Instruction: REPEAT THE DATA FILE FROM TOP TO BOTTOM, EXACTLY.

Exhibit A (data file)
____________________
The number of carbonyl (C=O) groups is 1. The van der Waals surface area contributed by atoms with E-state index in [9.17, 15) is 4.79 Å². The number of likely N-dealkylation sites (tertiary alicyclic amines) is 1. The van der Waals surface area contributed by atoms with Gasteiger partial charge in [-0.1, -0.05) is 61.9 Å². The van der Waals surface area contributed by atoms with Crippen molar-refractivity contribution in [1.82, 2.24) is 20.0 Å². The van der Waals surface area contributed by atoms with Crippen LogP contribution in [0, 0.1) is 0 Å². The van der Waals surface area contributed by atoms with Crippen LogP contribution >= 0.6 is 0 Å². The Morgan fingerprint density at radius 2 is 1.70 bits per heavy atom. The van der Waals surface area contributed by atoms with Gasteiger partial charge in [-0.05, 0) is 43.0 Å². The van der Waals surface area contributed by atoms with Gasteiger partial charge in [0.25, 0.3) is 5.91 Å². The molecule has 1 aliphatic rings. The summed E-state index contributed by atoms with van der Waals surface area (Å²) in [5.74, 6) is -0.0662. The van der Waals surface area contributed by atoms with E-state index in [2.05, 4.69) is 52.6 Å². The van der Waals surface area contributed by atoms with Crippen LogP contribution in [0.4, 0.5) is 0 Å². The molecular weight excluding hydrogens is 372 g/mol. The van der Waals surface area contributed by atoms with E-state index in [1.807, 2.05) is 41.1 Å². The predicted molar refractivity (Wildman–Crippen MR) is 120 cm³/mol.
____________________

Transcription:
The number of carbonyl (C=O) groups is 1. The van der Waals surface area contributed by atoms with E-state index in [9.17, 15) is 4.79 Å². The number of likely N-dealkylation sites (tertiary alicyclic amines) is 1. The van der Waals surface area contributed by atoms with Gasteiger partial charge in [-0.1, -0.05) is 61.9 Å². The van der Waals surface area contributed by atoms with Crippen molar-refractivity contribution in [1.82, 2.24) is 20.0 Å². The van der Waals surface area contributed by atoms with Crippen LogP contribution in [0, 0.1) is 0 Å². The van der Waals surface area contributed by atoms with Crippen LogP contribution >= 0.6 is 0 Å². The Morgan fingerprint density at radius 2 is 1.70 bits per heavy atom. The van der Waals surface area contributed by atoms with Gasteiger partial charge in [-0.05, 0) is 43.0 Å². The van der Waals surface area contributed by atoms with Gasteiger partial charge in [0.25, 0.3) is 5.91 Å². The molecule has 1 aliphatic rings. The summed E-state index contributed by atoms with van der Waals surface area (Å²) in [5.74, 6) is -0.0662. The van der Waals surface area contributed by atoms with E-state index in [2.05, 4.69) is 52.6 Å². The van der Waals surface area contributed by atoms with Crippen LogP contribution in [0.4, 0.5) is 0 Å². The molecular weight excluding hydrogens is 372 g/mol. The van der Waals surface area contributed by atoms with E-state index in [1.807, 2.05) is 41.1 Å². The predicted molar refractivity (Wildman–Crippen MR) is 120 cm³/mol.